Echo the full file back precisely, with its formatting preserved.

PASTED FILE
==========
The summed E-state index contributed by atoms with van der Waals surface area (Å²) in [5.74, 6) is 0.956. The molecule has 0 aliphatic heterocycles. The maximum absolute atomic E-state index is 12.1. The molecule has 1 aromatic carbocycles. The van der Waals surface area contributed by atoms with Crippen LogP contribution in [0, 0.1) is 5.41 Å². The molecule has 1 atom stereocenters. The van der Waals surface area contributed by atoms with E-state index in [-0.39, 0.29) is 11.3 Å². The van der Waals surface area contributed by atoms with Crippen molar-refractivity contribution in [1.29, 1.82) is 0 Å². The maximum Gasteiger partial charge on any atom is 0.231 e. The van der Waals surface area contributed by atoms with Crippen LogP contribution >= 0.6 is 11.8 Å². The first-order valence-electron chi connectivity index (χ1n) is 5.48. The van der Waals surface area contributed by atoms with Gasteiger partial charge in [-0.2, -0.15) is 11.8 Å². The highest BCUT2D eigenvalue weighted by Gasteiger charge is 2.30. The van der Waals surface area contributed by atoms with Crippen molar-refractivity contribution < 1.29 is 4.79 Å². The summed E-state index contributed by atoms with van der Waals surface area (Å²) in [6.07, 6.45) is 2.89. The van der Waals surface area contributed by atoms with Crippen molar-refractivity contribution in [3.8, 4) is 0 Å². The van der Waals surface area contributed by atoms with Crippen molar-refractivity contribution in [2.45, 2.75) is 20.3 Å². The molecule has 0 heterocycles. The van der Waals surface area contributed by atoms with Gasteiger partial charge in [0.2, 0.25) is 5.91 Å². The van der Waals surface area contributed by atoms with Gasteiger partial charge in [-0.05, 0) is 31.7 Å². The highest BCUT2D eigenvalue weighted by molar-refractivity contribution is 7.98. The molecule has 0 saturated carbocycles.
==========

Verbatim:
The summed E-state index contributed by atoms with van der Waals surface area (Å²) in [5.74, 6) is 0.956. The molecule has 0 aliphatic heterocycles. The maximum absolute atomic E-state index is 12.1. The molecule has 1 aromatic carbocycles. The van der Waals surface area contributed by atoms with Crippen LogP contribution in [0, 0.1) is 5.41 Å². The molecule has 1 atom stereocenters. The van der Waals surface area contributed by atoms with E-state index in [-0.39, 0.29) is 11.3 Å². The van der Waals surface area contributed by atoms with Crippen molar-refractivity contribution in [1.29, 1.82) is 0 Å². The maximum Gasteiger partial charge on any atom is 0.231 e. The van der Waals surface area contributed by atoms with Crippen LogP contribution >= 0.6 is 11.8 Å². The first-order valence-electron chi connectivity index (χ1n) is 5.48. The van der Waals surface area contributed by atoms with Gasteiger partial charge in [-0.2, -0.15) is 11.8 Å². The highest BCUT2D eigenvalue weighted by Gasteiger charge is 2.30. The van der Waals surface area contributed by atoms with Crippen molar-refractivity contribution < 1.29 is 4.79 Å². The summed E-state index contributed by atoms with van der Waals surface area (Å²) in [6.07, 6.45) is 2.89. The van der Waals surface area contributed by atoms with Crippen molar-refractivity contribution in [3.8, 4) is 0 Å². The van der Waals surface area contributed by atoms with Crippen molar-refractivity contribution in [2.45, 2.75) is 20.3 Å². The molecule has 0 heterocycles. The van der Waals surface area contributed by atoms with Gasteiger partial charge in [0.2, 0.25) is 5.91 Å². The van der Waals surface area contributed by atoms with Gasteiger partial charge in [-0.05, 0) is 31.7 Å². The highest BCUT2D eigenvalue weighted by molar-refractivity contribution is 7.98. The molecule has 0 saturated carbocycles.